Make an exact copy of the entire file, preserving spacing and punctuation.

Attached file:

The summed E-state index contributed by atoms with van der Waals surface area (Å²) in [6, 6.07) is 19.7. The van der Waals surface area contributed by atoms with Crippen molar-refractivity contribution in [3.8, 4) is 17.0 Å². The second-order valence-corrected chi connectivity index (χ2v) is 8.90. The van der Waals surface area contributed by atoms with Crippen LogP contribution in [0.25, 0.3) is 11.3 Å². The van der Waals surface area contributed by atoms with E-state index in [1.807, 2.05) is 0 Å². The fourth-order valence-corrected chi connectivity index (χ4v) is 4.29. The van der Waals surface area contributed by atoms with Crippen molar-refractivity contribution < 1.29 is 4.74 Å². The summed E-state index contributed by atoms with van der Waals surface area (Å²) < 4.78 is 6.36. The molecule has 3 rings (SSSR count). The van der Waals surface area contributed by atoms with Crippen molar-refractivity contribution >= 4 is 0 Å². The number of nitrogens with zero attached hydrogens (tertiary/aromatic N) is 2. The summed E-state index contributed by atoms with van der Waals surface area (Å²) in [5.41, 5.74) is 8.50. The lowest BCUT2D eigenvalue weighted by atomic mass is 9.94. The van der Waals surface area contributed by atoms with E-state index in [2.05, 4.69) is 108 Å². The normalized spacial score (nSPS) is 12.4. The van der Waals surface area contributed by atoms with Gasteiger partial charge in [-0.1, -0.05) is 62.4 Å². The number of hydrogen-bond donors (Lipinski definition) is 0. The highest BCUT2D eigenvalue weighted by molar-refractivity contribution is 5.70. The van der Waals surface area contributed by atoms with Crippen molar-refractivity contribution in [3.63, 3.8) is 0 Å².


The summed E-state index contributed by atoms with van der Waals surface area (Å²) in [6, 6.07) is 19.7. The van der Waals surface area contributed by atoms with Crippen molar-refractivity contribution in [3.8, 4) is 17.0 Å². The second-order valence-corrected chi connectivity index (χ2v) is 8.90. The van der Waals surface area contributed by atoms with Crippen LogP contribution in [0.25, 0.3) is 11.3 Å². The van der Waals surface area contributed by atoms with E-state index in [1.807, 2.05) is 0 Å². The fourth-order valence-corrected chi connectivity index (χ4v) is 4.29. The van der Waals surface area contributed by atoms with Crippen molar-refractivity contribution < 1.29 is 4.74 Å². The summed E-state index contributed by atoms with van der Waals surface area (Å²) < 4.78 is 6.36. The molecule has 3 rings (SSSR count). The van der Waals surface area contributed by atoms with Crippen molar-refractivity contribution >= 4 is 0 Å². The number of nitrogens with zero attached hydrogens (tertiary/aromatic N) is 2. The summed E-state index contributed by atoms with van der Waals surface area (Å²) in [5.41, 5.74) is 8.50. The lowest BCUT2D eigenvalue weighted by atomic mass is 9.94. The van der Waals surface area contributed by atoms with E-state index in [2.05, 4.69) is 108 Å². The normalized spacial score (nSPS) is 12.4. The van der Waals surface area contributed by atoms with Gasteiger partial charge in [-0.1, -0.05) is 62.4 Å². The number of hydrogen-bond donors (Lipinski definition) is 0. The highest BCUT2D eigenvalue weighted by molar-refractivity contribution is 5.70. The van der Waals surface area contributed by atoms with Crippen molar-refractivity contribution in [3.63, 3.8) is 0 Å².